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Applying for a new degree but unsure on whether to complete my current degree first Watch

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    I am currently studying towards a degree in English language and Linguistics, however, it's been a bit of a mess so far due to depression and anxiety. It's taken me three years but I haven't really progressed and I can't see a successful end in sight. Realistically, I won't come out of this with a good grade. Recently, I've decided that I want to start over and do a degree in Speech and Language Therapy, where I would actually be working towards some sort of goal of a career I'd love to do and hopefully I'd do a bit better on it (I will make sure I am in a better place mental health wise before I start). I can either apply for a 4 year Undergraduate starting in 2016 or a 2 year Postgraduate providing I get a 2:1 in my current degree which seems very unlikely. My questions here is, practically, what would be my best option for the next year- continue on with my somewhat relevant degree (but only useful if I could get on to a Postgrad with it) and get a poor grade and then apply, or admit defeat and spend the next year earning money, gaining volunteering experience and getting towards a healthy headspace and then starting over with an Undergraduate degree. If I am applying for a second Undergraduate would it matter than I already have an Undergraduate degree in a poor grade, or have dropped out? Would that hurt my chances or is one preferable in this situation?

    Thank you for any replies!
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    (Original post by dolleyesdogbait)
    I am currently studying towards a degree in English language and Linguistics, however, it's been a bit of a mess so far due to depression and anxiety. It's taken me three years but I haven't really progressed and I can't see a successful end in sight. Realistically, I won't come out of this with a good grade. Recently, I've decided that I want to start over and do a degree in Speech and Language Therapy, where I would actually be working towards some sort of goal of a career I'd love to do and hopefully I'd do a bit better on it (I will make sure I am in a better place mental health wise before I start). I can either apply for a 4 year Undergraduate starting in 2016 or a 2 year Postgraduate providing I get a 2:1 in my current degree which seems very unlikely. My questions here is, practically, what would be my best option for the next year- continue on with my somewhat relevant degree (but only useful if I could get on to a Postgrad with it) and get a poor grade and then apply, or admit defeat and spend the next year earning money, gaining volunteering experience and getting towards a healthy headspace and then starting over with an Undergraduate degree. If I am applying for a second Undergraduate would it matter than I already have an Undergraduate degree in a poor grade, or have dropped out? Would that hurt my chances or is one preferable in this situation?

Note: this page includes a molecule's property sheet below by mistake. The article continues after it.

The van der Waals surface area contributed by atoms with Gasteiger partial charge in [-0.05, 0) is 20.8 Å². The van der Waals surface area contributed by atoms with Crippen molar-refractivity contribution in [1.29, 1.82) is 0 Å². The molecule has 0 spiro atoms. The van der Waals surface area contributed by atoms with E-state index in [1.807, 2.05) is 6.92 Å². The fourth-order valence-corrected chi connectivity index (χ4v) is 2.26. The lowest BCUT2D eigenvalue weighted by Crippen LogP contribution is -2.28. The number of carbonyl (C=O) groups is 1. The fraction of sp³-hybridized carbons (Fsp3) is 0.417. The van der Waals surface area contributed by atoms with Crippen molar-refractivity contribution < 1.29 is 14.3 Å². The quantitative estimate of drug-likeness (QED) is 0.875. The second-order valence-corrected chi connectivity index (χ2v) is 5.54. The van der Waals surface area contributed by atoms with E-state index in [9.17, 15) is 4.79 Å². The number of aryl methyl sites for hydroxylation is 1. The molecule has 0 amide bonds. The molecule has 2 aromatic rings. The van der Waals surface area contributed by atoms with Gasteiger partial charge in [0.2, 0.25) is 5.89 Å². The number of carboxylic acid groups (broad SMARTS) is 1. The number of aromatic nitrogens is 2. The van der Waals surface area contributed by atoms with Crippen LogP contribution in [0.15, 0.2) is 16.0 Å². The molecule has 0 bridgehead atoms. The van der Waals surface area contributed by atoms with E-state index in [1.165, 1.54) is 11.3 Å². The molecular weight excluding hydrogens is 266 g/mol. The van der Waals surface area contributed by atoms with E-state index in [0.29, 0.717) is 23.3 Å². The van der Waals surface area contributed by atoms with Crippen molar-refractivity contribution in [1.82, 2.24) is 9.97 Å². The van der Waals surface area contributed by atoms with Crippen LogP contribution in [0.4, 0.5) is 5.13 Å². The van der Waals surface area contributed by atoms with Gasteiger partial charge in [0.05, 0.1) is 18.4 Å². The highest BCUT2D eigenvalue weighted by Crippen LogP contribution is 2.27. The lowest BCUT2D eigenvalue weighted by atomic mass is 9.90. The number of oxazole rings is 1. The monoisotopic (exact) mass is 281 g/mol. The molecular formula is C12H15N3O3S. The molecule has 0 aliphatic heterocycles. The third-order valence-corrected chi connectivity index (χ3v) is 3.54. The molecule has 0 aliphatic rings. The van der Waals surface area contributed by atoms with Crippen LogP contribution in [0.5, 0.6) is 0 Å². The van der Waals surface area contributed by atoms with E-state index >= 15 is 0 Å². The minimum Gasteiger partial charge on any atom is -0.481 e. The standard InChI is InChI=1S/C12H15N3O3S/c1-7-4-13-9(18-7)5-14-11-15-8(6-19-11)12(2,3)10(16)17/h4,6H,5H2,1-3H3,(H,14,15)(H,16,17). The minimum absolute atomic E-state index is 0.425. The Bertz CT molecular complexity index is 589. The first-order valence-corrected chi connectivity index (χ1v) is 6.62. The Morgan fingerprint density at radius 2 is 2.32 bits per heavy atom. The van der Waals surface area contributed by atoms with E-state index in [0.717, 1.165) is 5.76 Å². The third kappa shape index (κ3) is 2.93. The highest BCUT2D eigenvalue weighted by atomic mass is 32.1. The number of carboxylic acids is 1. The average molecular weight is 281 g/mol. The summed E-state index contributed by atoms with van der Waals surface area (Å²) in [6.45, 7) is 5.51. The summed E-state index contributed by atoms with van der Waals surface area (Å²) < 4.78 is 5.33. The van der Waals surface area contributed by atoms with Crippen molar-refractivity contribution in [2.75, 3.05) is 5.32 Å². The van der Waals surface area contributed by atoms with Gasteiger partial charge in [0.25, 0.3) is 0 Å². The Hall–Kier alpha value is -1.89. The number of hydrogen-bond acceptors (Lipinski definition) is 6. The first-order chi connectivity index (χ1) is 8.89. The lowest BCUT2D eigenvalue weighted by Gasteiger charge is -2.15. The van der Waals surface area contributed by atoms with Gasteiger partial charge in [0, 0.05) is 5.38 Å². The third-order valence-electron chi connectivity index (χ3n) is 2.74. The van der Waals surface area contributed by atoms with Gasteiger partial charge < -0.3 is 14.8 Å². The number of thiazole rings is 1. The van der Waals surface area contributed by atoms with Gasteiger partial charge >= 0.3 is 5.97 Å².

Thank you for any replies!
    If I was an admissions tutor, I would be very worried about taking on a student who had not been able to complete their first degree after three years. It would make me wonder if they were actually going to manage to finish a fairly demanding S&LT degree at all.

    I would suggest finishing your current degree and getting the best grade you can. You might get a 2:1, and if you don't, then at least a 2:2 will show that you did achieve, and that you have some staying power, even if your MH issues got in the way. You will then be able to go on and apply for an S&LT undergraduate degree, which luckily comes with NHS funding.
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    (Original post by dolleyesdogbait)
    I am currently studying towards a degree in English language and Linguistics, however, it's been a bit of a mess so far due to depression and anxiety. It's taken me three years but I haven't really progressed and I can't see a successful end in sight. Realistically, I won't come out of this with a good grade. Recently, I've decided that I want to start over and do a degree in Speech and Language Therapy, where I would actually be working towards some sort of goal of a career I'd love to do and hopefully I'd do a bit better on it (I will make sure I am in a better place mental health wise before I start). I can either apply for a 4 year Undergraduate starting in 2016 or a 2 year Postgraduate providing I get a 2:1 in my current degree which seems very unlikely. My questions here is, practically, what would be my best option for the next year- continue on with my somewhat relevant degree (but only useful if I could get on to a Postgrad with it) and get a poor grade and then apply, or admit defeat and spend the next year earning money, gaining volunteering experience and getting towards a healthy headspace and then starting over with an Undergraduate degree. If I am applying for a second Undergraduate would it matter than I already have an Undergraduate degree in a poor grade, or have dropped out? Would that hurt my chances or is one preferable in this situation?